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Addendum

You may wonder why I’m spending so much time and figurative ink on the smear job against Adrian Garcia, which is something that maybe five people reading this have a direct stake in. I’m pissed that someone who may or may not live in this district, indeed may or may not even live in Houston, is doing this sort of cowardly thing to try and affect this election. I don’t necessarily have a beef with the content of the mailers themselves – they’re misleading and trivially debunked as I’ve already shown, but they’re no worse than what you see every damn year. A good candidate, and I believe Adrian Garcia is a good candidate, can stand up to that sort of attack most of the time.

No, what chaps my ass is that the jerks behind this thing are thumbing their noses at us under a cloak of secrecy. We can’t evaluate the reasons behind the attack because we don’t know who it is. We don’t know if this is someone in District H who may or may not have a legitimate gripe against Adrian Garcia, or if it’s some outside agitator who is working clandestinely for another candidate, or if it’s just some wanker with too much money on his hands. All we can do is speculate and try to track them down.

It’s for this reason that I hold groups like the Texas Association of Business and Texans for True Mobility in such contempt. Both groups, through their mouthpiece Andy Taylor, claim that their members would suffer somehow if their contributions towards electing Republican legislators or defeating a Metro referendum were made public. I say that’s just tough. Those of us who are directly affected by their actions have a right to know what their stake is in the outcome that they’re trying to shape. How do we know that the TAB contributors are really all Texas businesses and not companies from elsewhere trying to curry favor from Tom DeLay? It’s not as if the very notion is absurd, after all. How do we know that TTM members are all in the area Metro services? It’s not as if someone like James Leininger doesn’t have an antirail track record, more money than God, and a fetish for secrecy.

In a way, the skulduggery behind the anti-Garcia mailer does Hector Longoria no favors, either. I’m ready to accept the notion that the Longoria campaign ordered or at least knew about this hit piece based on the fact that the return address on the mailer can be traced to a Republican PR firm and the fact that Longoria hasn’t responded to an email asking him about it, and I know I’m not the only one who feels that way. Obviously, this falls short of reasonable doubt, but as the person perceived to be the biggest beneficiary, the mailer puts Longoria under suspicion. If he really had nothing to do with it, he ought to be as upset as everyone else is.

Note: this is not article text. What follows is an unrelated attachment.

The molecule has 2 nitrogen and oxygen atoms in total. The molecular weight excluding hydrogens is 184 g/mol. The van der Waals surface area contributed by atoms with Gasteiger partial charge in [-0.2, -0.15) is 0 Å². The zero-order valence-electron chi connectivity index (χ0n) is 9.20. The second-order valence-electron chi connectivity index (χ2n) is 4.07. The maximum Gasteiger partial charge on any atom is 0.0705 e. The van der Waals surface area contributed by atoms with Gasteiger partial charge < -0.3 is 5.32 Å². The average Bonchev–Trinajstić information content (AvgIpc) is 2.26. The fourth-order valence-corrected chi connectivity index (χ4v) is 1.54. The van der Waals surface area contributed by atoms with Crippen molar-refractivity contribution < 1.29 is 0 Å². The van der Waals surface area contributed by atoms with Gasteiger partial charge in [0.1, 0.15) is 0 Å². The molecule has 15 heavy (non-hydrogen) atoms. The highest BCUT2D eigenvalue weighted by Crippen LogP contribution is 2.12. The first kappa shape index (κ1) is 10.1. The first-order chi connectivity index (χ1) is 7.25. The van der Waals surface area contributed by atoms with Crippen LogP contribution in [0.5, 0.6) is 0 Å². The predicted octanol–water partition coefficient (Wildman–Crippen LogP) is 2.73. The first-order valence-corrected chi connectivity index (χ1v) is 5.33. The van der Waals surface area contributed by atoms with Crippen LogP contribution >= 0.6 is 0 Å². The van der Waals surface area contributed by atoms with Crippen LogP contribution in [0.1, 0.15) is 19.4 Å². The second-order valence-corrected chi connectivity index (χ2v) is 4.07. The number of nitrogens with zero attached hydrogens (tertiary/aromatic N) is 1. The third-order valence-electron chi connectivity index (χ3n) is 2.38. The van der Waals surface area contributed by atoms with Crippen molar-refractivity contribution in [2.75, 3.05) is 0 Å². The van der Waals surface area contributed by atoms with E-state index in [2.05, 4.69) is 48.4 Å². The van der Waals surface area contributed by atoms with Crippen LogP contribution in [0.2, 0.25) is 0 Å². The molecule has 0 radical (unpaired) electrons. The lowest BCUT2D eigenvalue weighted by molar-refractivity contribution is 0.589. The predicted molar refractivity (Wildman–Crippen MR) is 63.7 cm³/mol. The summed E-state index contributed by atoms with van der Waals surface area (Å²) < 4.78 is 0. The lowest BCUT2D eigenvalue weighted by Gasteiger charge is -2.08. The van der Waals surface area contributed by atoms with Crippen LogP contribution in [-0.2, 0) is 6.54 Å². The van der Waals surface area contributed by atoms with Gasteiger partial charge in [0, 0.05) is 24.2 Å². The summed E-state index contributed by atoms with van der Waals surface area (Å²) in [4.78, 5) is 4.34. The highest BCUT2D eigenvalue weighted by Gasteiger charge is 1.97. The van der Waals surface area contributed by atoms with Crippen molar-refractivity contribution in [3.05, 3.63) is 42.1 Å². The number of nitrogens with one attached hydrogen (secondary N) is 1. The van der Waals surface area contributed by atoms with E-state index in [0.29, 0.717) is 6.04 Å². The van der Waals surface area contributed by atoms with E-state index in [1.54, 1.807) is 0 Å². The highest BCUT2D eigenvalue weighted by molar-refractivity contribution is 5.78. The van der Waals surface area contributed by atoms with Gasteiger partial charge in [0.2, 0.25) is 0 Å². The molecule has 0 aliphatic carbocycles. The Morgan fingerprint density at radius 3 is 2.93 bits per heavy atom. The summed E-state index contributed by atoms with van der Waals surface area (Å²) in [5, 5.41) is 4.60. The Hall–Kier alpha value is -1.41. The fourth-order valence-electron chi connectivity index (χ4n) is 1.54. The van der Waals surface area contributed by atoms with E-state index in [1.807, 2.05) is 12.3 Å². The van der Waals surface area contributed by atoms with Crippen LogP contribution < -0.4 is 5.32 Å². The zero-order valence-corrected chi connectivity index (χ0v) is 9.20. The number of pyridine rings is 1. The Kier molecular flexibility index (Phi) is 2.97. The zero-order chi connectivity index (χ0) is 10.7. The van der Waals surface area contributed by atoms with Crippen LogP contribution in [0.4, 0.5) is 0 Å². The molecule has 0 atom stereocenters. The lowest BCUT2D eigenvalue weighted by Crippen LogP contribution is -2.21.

So yeah, I think this is bigger than just a kefuffle in a local election. It’s probably just a matter of time before it happens in one of your local elections, too.

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3 Comments

  1. William Hughes says:

    Even though this matter involves an election in Houston, I have been following this with some interest. While this is certainly not the first time this sort of spin doctoring has occurred (in New York, this is simply “part of the process”. One variation I see a lot involves a candidate claiming to have someone’s endorsement, including a picture of him/herself with the endorsor, yet that person states the he/she never endorsed the candidate.), this takes on a rather underhanded tone. In fact, the argument that revealing the identities of the people involved is will hurt the people involved indicates to me that someone has something to hide about themselves.

  2. Jeff says:

    Living here in the city council district where this is happening, as Kuff does, I appreciate his expression of feelings that I share.

    Today’s election day. Hope it proves these ads were either ineffective or had the opposite of their intended effect.

  3. […] know either. Heck, I don’t even know how widespread this was – the last time there was this kind of mail related to a District H race, back in the 2003 election, other people who’d gotten the mail […]